Fashion school alumnus unveils new clothing line, credits Kent State

Lauren Carll

Most 6-year-olds are concerned with crayons, coloring books and cartoons, but Tad Boetcher was not just another 6-year-old. He had sharpened pencils, sketchbooks and a strive for success suitable for a grown man.

As a child growing up in Pickerington, near Columbus, he loved sketching women’s clothing. Little did he know that the squiggily lines and eraser marks would allow him to leave his mark at Kent State 30 years later as the only fashion alumnus to launch his own clothing line.

Boetcher describes “tad b,” as a clean, classic American style with a twist, and starting in August, “tadb” will be in Dillard’s and Lord and Taylor stores across the country.

Boetcher describes the experience as a dream come true.

“This is something that I have always wanted,” Boetcher said. “We requested and talked to the buyer and explained that I am from Ohio, and that it is important for me to have my clothes carried somewhere in Ohio. ‘tadb’ will be in the Dillard’s store in Beachwood (Place). I’m excited because I know I can get the support from the Kent State students.”

Boetcher said his journey to success started when he enrolled at Kent State.

“Since both of my parents were school teachers, academics were always important to me,” he said. “I always had the desire to work hard and try to be the perfect kid.”

Although Boetcher loved sketching women’s clothing, he said he never had any kind of art training.

“I never took any kind of formal art class,” he said. “I didn’t know how to sew, so I went to Kent not knowing what a bobbin was. Then after I became a student, I obviously got the formal training I needed to succeed. I always felt the support from the teachers, and they really helped build my skill level to get me where I am today.”

Boetcher said he was also grateful to have supportive parents who allowed him to be on the “five-year plan” in college.

“It took me five years to get my degree,” he said. “I started out as a freshman taking fashion classes, and then in my fourth year, I took a lot of business classes for my business minor. I was really able to dedicate a lot of time to my pieces for the Senior Portfolio show.”

Boetcher graduated from Kent State in 1995 at the age of 23. One week later, he moved to New York City, where he shared a one-bedroom apartment with four other alumni.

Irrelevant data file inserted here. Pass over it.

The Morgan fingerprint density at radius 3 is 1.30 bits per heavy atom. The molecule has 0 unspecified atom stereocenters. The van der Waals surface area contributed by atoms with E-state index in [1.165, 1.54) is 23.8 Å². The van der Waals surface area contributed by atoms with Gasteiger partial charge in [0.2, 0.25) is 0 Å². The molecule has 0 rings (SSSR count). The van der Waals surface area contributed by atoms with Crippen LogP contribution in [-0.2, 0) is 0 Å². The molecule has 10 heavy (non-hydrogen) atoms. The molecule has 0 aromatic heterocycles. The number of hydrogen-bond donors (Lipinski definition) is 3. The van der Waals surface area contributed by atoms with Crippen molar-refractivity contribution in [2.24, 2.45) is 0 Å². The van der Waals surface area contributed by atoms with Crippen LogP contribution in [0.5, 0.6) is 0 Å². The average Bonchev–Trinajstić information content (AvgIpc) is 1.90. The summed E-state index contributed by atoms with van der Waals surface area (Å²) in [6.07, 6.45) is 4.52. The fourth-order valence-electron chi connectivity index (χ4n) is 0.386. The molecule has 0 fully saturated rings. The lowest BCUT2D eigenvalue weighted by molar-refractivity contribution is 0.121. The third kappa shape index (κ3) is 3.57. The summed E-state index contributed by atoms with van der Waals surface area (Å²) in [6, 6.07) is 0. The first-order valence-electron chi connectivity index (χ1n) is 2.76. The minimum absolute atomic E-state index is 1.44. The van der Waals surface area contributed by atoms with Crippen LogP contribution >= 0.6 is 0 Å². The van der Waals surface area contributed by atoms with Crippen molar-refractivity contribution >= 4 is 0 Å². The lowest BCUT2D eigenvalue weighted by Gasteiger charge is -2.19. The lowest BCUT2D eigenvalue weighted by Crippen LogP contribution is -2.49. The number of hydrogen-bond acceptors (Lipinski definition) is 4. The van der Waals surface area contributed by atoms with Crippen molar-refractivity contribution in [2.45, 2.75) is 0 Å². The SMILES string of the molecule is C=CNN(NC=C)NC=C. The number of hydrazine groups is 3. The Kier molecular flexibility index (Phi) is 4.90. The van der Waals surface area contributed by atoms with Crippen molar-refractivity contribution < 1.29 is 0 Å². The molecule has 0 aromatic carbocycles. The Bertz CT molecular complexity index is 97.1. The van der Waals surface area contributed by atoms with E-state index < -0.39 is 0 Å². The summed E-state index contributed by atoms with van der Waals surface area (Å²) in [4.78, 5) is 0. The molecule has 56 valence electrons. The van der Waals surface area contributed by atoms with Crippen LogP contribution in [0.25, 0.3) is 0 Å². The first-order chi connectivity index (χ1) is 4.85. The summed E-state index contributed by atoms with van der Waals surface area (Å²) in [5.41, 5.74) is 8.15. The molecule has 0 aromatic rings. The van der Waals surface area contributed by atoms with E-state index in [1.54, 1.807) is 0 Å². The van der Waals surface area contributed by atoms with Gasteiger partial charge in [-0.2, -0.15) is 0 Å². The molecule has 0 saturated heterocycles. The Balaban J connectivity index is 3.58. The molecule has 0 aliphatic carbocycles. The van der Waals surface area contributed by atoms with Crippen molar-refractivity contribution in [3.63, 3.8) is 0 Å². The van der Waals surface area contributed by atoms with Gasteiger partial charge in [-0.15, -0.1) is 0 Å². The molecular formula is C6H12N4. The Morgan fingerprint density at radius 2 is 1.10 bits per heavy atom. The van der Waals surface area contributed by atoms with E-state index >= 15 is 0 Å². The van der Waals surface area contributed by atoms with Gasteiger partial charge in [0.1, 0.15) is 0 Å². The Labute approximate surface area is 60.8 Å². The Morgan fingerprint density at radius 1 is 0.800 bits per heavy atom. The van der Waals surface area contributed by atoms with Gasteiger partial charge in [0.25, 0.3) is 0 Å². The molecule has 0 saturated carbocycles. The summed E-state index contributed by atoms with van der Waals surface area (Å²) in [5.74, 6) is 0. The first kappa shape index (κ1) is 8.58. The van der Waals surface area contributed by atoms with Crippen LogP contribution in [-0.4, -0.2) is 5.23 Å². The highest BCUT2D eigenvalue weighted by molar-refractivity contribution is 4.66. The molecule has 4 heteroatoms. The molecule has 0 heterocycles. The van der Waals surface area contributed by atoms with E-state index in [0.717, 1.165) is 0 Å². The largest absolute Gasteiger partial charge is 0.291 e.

“I moved to New York with only $2,000 worth of graduation money, and it took me three months to get my first job,” he said. “It was kind of tough to get recognized because this was back about 13 or 14 years ago when a lot of people didn’t really know about the Kent fashion program.”

He got his feet wet by working for Liz Claiborne, and then later worked for other designers including Michael Kors, Bill Blass, Ann Taylor, Adrienne Vittadini and Ellen Tracy.

Boetcher then started working for Dué Per Dué, a company that designs and manufactures modern styles in novelty fabrics, knits, silks and cottons. After about three years, Boetcher left the company because he said he wasn’t meeting his career goals.

A few months later, Dué Per Dué asked to financially back and support Boetcher’s own clothing line.

“I kind of have a different situation,” he said. “I do have financial backers who pay for the sample costs, give me the use of their show room and facilities and pay for the shipping. But I am the creative director of this brand, and it really is a true testament of who I am.”

He said it was difficult to develop a design vision for his own line.

“I had been working for other people for so long, so I was designing for what they wanted,” he said. “Now, I have the opportunity to say, ‘Who is tadb? Who am I?’ and I really haven’t had the opportunity to do that since college.”

Boetcher is known for his use of knit fabrics with a lot of intricate beading and embroidering.

“In my head, I design for a woman who is about my age, like 35 to 50, and I want the design to grow old with her,” he said. “But a lot of younger people who have seen my line feel that there are pieces that appeal to the younger customer.”

Boetcher said although the price range of his line (about $130 to $500) is not directed toward college students, there are ways for younger women to wear his clothes.

“The way I see it is: your mom has enough money to buy it, and you can go home and borrow it,” he said with a laugh.

Boetcher said he hopes to see his line at other department stores.

“I am so excited about the progression of the line,” he said. “In less than a year, I got in Dillard’s and Lord and Taylor. I really hope to soon be in Saks Fifth Avenue, Neiman Marcus and Nordstrom.”

Boetcher said he credits the education he received at Kent State for his progression of success.

“I fully, 100 percent believe in the Kent State fashion program,” he said. “I think our program prepares the students very well. I don’t think being set in the Midwest is a disadvantage because I think it works for different people at different times. It worked for me because there was no way I could have moved there as an 18-year-old and have been ready to take on the city. However, when I moved there at 23, I was more mature, and I had the knowledge to get me where I am today.”

Boetcher said he hopes to show students that hard work and determination can truly lead to success.

“I was just a boy from Pickerington, Ohio, who wanted to make something of himself,” he said. “I want students to know if there’s something that you really want to accomplish in life, never give up and always believe in yourself.”

Contact fashion reporter Lauren Carll at [email protected].